A new potential therapy for Alzheimer's disease

A new potential therapeutic target for Alzheimer’s disease (AD) has been discovered by US researchers based at Case Western Reserve University School of Medicine, Ohio. In a paper published this month in the journal Science Advances, the team describes how they discovered the role of a known pathway in the disruption of myelin production, a hallmark of AD. This new finding will be key to guiding future AD research which will explore how to target this pathway to intervene at easier stages of the disease, slowing its advance.

Alzheimers Disease

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Therapies needed to prevent the advancement of Alzheimer’s disease

AD is a form of dementia that is characterized by difficulties with memory, thinking, problem-solving, and language. Physically, the disease manifests in the brain, as an accumulation of plaques of amyloid-beta protein and misfolded and abnormally shaped tau proteins, alongside progressive nerve cell death.

While it was first identified over a century ago, the neurodegenerative disorder still has no known cure and its etiology is still unclear although age, genetics, and previous traumatic brain injury are known risk factors.

According to figures from the World Health Organization (WHO), Alzheimer’s is the most common form of dementia, of which there are 10 million new cases globally each year.

The current research from scientists at Case Western Reserve provides a route to developing new therapies before the cause of AD being confirmed. In identifying the pathway involved in disrupted myelin production, scientists will be able to focus their efforts on creating therapies aimed at preventing myelin degeneration at an early stage.

The role of the Drp1 protein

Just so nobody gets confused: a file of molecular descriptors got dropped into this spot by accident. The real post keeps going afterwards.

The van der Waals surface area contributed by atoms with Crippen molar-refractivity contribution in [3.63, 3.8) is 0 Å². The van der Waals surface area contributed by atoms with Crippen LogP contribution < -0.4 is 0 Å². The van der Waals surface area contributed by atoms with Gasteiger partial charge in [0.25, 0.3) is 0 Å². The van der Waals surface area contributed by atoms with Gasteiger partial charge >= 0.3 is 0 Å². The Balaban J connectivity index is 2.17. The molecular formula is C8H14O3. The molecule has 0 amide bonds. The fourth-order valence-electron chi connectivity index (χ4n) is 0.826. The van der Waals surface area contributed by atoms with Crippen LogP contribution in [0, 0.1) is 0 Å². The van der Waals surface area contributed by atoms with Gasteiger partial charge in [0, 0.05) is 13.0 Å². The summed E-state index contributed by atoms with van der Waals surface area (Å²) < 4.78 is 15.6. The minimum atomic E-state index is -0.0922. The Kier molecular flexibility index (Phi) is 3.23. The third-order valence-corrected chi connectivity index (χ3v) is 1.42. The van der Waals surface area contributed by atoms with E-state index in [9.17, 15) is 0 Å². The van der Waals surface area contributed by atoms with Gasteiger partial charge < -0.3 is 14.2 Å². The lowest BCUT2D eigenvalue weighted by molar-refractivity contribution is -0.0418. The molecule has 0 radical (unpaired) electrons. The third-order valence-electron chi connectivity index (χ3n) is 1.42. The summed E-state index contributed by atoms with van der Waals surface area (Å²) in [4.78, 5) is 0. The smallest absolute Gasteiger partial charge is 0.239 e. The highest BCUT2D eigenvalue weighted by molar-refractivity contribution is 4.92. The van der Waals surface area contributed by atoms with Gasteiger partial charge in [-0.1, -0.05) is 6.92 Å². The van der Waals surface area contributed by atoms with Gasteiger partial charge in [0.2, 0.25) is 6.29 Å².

The study’s findings highlight the Drp1-HK1-NLRP3 pathway as being implicated in the disruption of the brain cells responsible for myelin sheath production, the protective white matter that coats the nerves. A wide body of evidence supports the role of oligodendrocytes (OLs) in producing myelin. In AD, OLs become dysfunctional and begin to die early on in the establishment of the disease.

Now, overexpression of the Drp1 protein within the Drp1-HK1-NLRP3 pathway has been highlighted as the culprit for this dysfunction in OLs. The results of the current study show that hyperactivation of the Drp1 protein initiates inflammation in the OLs, leading to reduced production in myelin.

With less myelination, the brain’s neural fibers cannot communicate as quickly as they need to. As the reduction in myelin production continues, as does the degradation of white matter, resulting in the cognitive impairment that is synonymous with AD.

Patients with AD often present a near-total degeneration of OLs at the time of diagnosis. With these new findings, scientists are hopeful that new therapies will be able to be developed by targeting and manipulating the Drp1-HK1-NLRP3 pathway. Such therapies would potentially prevent white matter degradation, and prevent the more serious cognitive symptoms for AD from developing. Already, Xin Qi, the study’s lead author, has worked with a team to patent a peptide inhibitor that is known to regulate the expression of Drp1.

Potential new therapies to prevent loss of white matter

The findings will likely be influenced by the next generation of AD therapies, as Qi highlights, “This is a missing part of the puzzle,".

We have discovered a pathway that is accessible to detection and potential treatment, prior to much of the disease's damage and well before clinical symptoms appear.”

As most patients with AD are not diagnosed until they have already lost a significant part of their brain’s white matter, the team is keen to use the knowledge accumulated in their new study to develop a therapy that would prevent this damage from occurring. However, the challenge will be identifying younger patients who may be at the beginning stages of developing AD.

Journal reference:
Sarah Moore

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Sarah Moore

After studying Psychology and then Neuroscience, Sarah quickly found her enjoyment for researching and writing research papers; turning to a passion to connect ideas with people through writing.


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